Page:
Grammar:Tutorial/Meaning of perfect and imperfect
A quote from this Web page:
There is no such thing as "tense" in biblical Hebrew. (Modern Hebrew, on the other hand, does have tenses.) Biblical Hebrew is not a "tense" language. Modern grammarians recognize that it is an "aspectual" language. This means that the same form of a verb can be translated as either past, present, or future depending on the context and various grammatical cues. The most well known grammatical cue is the "vav-consecutive" that makes an imperfective verb to refer to the past.
I recommend you to read some articles about Hebrew tenses such as this article.
There are also forms commonly called “reverse perfect” and “reverse imperfect” which are (in absence of vowels) just perfect and imperfect with a prefix ו (so called vav of reversal).
Vav of reversal is called so because the meaning of reverse perfect is similar to imperfect and the meaning of reverse imperfect is similar to perfect.
Modern science position is that similarity of reverse imperfect with imperfect is a coincidence from the position of history of the language. But this may be not a coincidence from theological positions.
Regular perfect and imperfect
Typically perfect is translated as past time.
For verbs describing a change of a state of a subject, this may be translated as present perfect in English or a corresponding adjective.
Typically imperfect is translated as:
- a regular (recurring) action (present simple in English).
Patterns of usage of reversed imperfect and reversed perfect
Most of Tanakh text is reverse imperfect sentences, following one after an other. This is typically translated into English as past simple and is understood as a senquence of events of the past happening one after an other.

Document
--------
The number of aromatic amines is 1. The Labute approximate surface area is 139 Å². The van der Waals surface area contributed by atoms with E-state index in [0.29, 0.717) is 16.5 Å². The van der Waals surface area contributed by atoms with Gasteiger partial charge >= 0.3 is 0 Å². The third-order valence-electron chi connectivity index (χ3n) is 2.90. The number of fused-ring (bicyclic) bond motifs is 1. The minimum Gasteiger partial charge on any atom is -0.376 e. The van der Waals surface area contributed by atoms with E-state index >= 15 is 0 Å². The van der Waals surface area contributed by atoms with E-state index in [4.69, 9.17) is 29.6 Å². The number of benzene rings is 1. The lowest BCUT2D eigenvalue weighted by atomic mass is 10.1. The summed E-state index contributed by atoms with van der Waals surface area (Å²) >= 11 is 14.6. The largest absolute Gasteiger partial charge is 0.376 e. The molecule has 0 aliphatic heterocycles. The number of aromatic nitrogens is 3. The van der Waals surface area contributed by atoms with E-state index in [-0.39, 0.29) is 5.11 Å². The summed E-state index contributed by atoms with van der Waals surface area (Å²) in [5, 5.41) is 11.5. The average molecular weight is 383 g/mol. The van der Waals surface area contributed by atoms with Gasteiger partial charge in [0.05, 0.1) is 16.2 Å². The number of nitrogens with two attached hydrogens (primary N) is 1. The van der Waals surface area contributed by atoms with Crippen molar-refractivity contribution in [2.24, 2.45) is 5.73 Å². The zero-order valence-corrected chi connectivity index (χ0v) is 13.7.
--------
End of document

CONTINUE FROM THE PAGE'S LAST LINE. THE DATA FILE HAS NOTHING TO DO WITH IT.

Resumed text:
For prophecies is typical “a story about the future” consisting of reverse perfect sentences, following one after an other.
When in a sequence of reverse imperfects (or reverse perfects) is met a regular perfect (or imperfect), this is understood as an emphasizing, contrast, or a distraction (such as introducing a dialogue), in a negation, after subordinating conjunctions, when starting a new episode.
There are different views on how perfect and imperfect should be translated:
- Temporal: Perfect means past regarding some reference of time (not necessarily the present) and imperfect means future regarding some reference of time (not necessarily the present).
- Aspectual: Perfect means accomplished action (either in past, present, or future) and imperfect means not finished action (either in past, present, or future). Accordingly to Lambdin, imperfect may sometimes mean an accomplished action.
In this article it is expressed the opinion that imperfect means future but not necessarily regarding the present time point, but a future regarding some time point (in past, present, or future). Moreover the reversed imperfect just means the future regarding the previous sentence (before the vav of reversal). In other (simple) words this means that reverse imperfect should be translated “and then” (that is “and after the time of the previous sentence”).
But this article is not so bold about reverse perfect.
The opinion of Victor Porton
In my opinion (half aspectual, half temporal):
- Imperfect means a future (to some point of reference, not necessarily present) event or a regular (recurring) event.
- Perfect means an accomplished (in past, present, or future) event.